How to make time for Social Media

Time management is like a bad headache that refuses to go away. Its treatment, more often than not, is down to self-management: first things first and all that stuff.

If you want to become skilled at social media, you have to (fully) commit. And that doesn’t mean showing up when you feel like it – you have to turn pro (or at least think like one), and accept that no amount of tinkering round the edges, or leaving the tactical aspects to someone else will enable you to leverage your intellectual capital. This applies to both real time platforms (Twitter) and something more stable (e.g. a WordPress blog).

For those people who are ‘selling’ social media, it’s easy to produce an instruction manual, propagating their brand of shamanism. But, for everyone else, social media has to fit around the day job.

I have lost count of the number of times my counsel has been sought on the appropriate amount of time to spend on LinkedIn or Twitter. I usually prescribe something modest – 10 or 15 minutes – but, truth be told, I haven’t the faintest idea? Your practice is your practice, and what works for me or others isn’t necessary replicable. In truth, you need to prepare yourself for a process of iteration that can, in equal measure, be exhilarating and exhausting.

But there are few hacks you can consider if you want to keep up with the Joneses.

  • See how much of your activity can be controlled through a mobile device. If you are struggling with the IT department that refuses to allow 3rd party applications, may be you need to have a quiet word with someone. You have already loosened your grip on the work/home/life divide and it would be nice not to be glued to a laptop or PC 24/7.
  • Accept that you are not Superman/Catwoman and can’t be everywhere. Clients first means that… clients first. Twitter, Facebook, and LinkedIn taking priority – pull the other one!
  • Social media is addictive. The more you feed it the more it will require your attention. Discipline yourself to only check in at pre-agreed times.
  • Run less tabs open on your browser. I have worked for a while with one browser tab open (Chrome) and that means that my eye is not caught off guard by the little Twitter birdie. And forget those extensions that have counters – they are a pain in the arse.
  • It is tempting to automate your activity. In principle there is nothing particularly abhorrent with this practice but don’t gorge yourself on spitting forth more and more. It’s not good to see a blog post sent at 03:04. I know Twitter is full of insomniacs but it looks daft.
  • Install a dashboard like Tweetdeck or Hootsuite. That should save you the hassle of opening every single platform and you can see a lot more of your activity in one hit.
  • Content is still the white gold of social media. I don’t care how many funny Tweets you send or status updates on LinkedIn or Facebook, I want to understand how you can help me. You have heard it many times before (I hope) but start thinking like a publisher. They are smart – they don’t have a plethora of editors for nothing. They want to build an audience and know that comes down to producing sizzling hot content, not the yawn-worthy, frighten the living daylights stuff that tends to be circulating. If you don’t like writing – shame on you – then try AudioBoo, Soundcloud (sound) or YouTube or Vimeo (video). And don’t come out with the usual crap of “I haven’t got time.” A Soundcloud recording takes less than 5 minutes from recording to syndication. You waste more time than that chewing the fat about last night’s TV or your latest rant about where you work.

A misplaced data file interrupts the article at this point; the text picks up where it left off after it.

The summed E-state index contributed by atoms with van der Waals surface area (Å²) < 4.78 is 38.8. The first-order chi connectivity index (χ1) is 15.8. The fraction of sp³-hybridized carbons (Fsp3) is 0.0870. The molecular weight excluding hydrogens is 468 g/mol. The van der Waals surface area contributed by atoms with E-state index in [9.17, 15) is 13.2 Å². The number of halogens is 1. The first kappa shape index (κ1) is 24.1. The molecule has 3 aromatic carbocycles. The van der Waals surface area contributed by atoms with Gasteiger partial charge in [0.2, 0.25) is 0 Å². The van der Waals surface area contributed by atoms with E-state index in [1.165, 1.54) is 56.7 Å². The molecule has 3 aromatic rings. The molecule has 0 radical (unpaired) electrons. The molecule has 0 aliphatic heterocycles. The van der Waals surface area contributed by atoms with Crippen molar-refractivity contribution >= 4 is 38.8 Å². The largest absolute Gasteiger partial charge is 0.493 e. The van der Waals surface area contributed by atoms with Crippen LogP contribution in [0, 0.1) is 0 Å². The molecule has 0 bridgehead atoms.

• If you do have some time on your hands (yes really) then make use of it and produce a few pieces of content in one go and drip feed those over the coming weeks.
  • Get a buddy or better still a coach. You just need someone to keep you focused on the end game.
  • Focus on your passion. Social media is not meant just for work material. Yes I know this might cause a few ructions amongst my legal brethren but too much of one thing makes Jack/Jill look dull. You may not like my tastes in music, books, poetry, sport or my family but that’s not the point. It shows that I have a life and am not obsessed in selling you all the time.
  • Don’t go for numbers. Think who you can help as much as much as who you can sell to. Givers gain may be as old as the Hills but it still strikes to the heart of the paradigm.
  • Don’t be afraid to go quiet. I once left my Twitter feed alone (not the current @Ju_Summerhayes) for over 2 months and I didn’t lose any followers. Ditto LinkedIn and Facebook.

I am not the sort of guy who likes to preach – sermon on the Mount and all that guff – but in a world of blandness, social media as a paradigm has the power to shape your career, business and life like nothing else. That might like sound complete BS but that’s only because you haven’t seen a runaway success to hang your hat on – you know the video that gets 5M views or 50M fans like Lady GaGa.

Even if you are not a numbers person, the most important take away from this post is to use your time wisely to build a permission asset of fans so that when it comes to sales time not only do they queue up patiently to buy but are also willing to spread your gospel of Excellence.

Finally, if you haven’t ventured out of your safe reading then go grab a few Seth Godin books (Permission Marketing or Tribes) and top up your glass with Trust Agents (Messrs Brogan and Smith). I don’t like to encourage plagiarism but you could short circuit a lot of the Q/A trotted out as if ‘it’ were novel.

In summary, if you want to make the most of your time, then my best advice is little and often rather than thinking you have to be the world’s uber guru. Leave that to the Valley and the plethora of entrepreneurs all merrily beavering away on developing the next Facebook clone.

Happy hunting.

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